Last Friday, Bill Clinton and George W. Bush stopped by a Ukrainian church in Chicago. When they got there, the two former presidents delivered a bouquet of sunflowers, the country’s national flower, along with some remarks denouncing Russia’s “unjustified and unprovoked” invasion. The scheduling of this photo op was bitterly ironic, as their visit came on the eve of the anniversary of another unjustified and unprovoked attack —one that Bush was personally responsible for.
On March 19, 2003, the US military launched its invasion of Iraq with a display of force dubbed “Shock and Awe.” It was scheduled during prime time, and CNN aired non-stop live coverage.
There wasn’t much to watch — just some grainy footage punctuated here and there by little pops as the bombs struck. The only evidence of their effect were plumes of black smoke barely visible in the night sky and some distant fires.
The actual content of the broadcast was the commentary, and the scenes weren’t all that different from what Russians are seeing on state television these days. Various military analysts with Pentagon ties came on to explain how these “surgical strikes” with “precision-guided smart weapons” were designed to decapitate the Iraqi military while “minimizing collateral damage.”
Those early days of the invasion were the bloodiest. All told, 3,977 civilians lost their lives in March alone. Nearly 4,000 ordinary Iraqis were killed in just 12 days. By comparison, 900 civilians have been killed thus far in the first 24 days of the Ukraine invasion, though UN officials believe the figure to be significantly higher.
While it’s too early to say what the ultimate human cost of Putin’s war will be, we know the deadly price that the Iraqi people paid for Bush’s. The Iraq war and subsequent occupation killed upwards of 209,000 civilians and created 9.2 million refugees.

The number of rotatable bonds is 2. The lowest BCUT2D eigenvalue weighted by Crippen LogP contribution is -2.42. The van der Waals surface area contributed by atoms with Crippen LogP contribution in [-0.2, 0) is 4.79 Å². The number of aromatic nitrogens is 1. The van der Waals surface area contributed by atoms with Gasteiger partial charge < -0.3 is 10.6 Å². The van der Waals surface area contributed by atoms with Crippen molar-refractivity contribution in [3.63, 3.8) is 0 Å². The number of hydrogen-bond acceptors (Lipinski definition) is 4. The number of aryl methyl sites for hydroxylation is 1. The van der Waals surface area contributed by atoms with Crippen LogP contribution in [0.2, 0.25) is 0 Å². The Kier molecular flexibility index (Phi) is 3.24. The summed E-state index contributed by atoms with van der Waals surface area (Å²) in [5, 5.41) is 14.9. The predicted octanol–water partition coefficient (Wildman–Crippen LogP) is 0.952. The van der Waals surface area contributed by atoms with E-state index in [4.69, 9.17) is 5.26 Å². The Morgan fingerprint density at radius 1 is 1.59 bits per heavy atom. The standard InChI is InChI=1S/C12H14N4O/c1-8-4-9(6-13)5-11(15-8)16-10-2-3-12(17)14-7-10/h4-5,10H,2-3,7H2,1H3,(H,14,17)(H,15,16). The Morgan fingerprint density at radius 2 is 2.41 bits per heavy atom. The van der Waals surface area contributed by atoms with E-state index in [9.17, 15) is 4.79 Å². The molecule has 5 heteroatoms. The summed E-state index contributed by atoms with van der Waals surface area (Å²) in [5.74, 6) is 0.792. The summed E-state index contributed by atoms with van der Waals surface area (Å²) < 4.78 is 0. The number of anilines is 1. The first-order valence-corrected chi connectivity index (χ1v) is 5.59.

That’s just death by violence. Excess deaths from the destruction of medical and sanitary infrastructure, increased mortality, and other consequences of the invasion — such as the rise of ISIS — are practically incalculable, but estimates range from 200,000 to 500,000.
A week before Bush and Clinton’s trip to Chicago, Stanford foreign policy wonk and Obama’s ambassador to Russia Michael McFaul went on Rachel Maddow’s show where he implied that, in some respects, Putin is worse than Adolf Hitler because the latter “didn’t kill ethnic Germans, German-speaking people,” whereas “ Putin slaughters the very people he said he has come to liberate.” He attributed the statement to an unnamed Ukrainian journalist.
After swarms of people blasted McFaul for trivializing the greatest genocide in the history of humankind to attack Putin, he walked his statements back.
Why did McFaul go back to 1940s Germany — and engage in Holocaust revisionism in the process — when the Iraq War provides a much better and more recent analogy for the Ukraine invasion? After all, it was an illegal war of aggression fought for geopolitical goals that involved mass civilian deaths and crimes against humanity.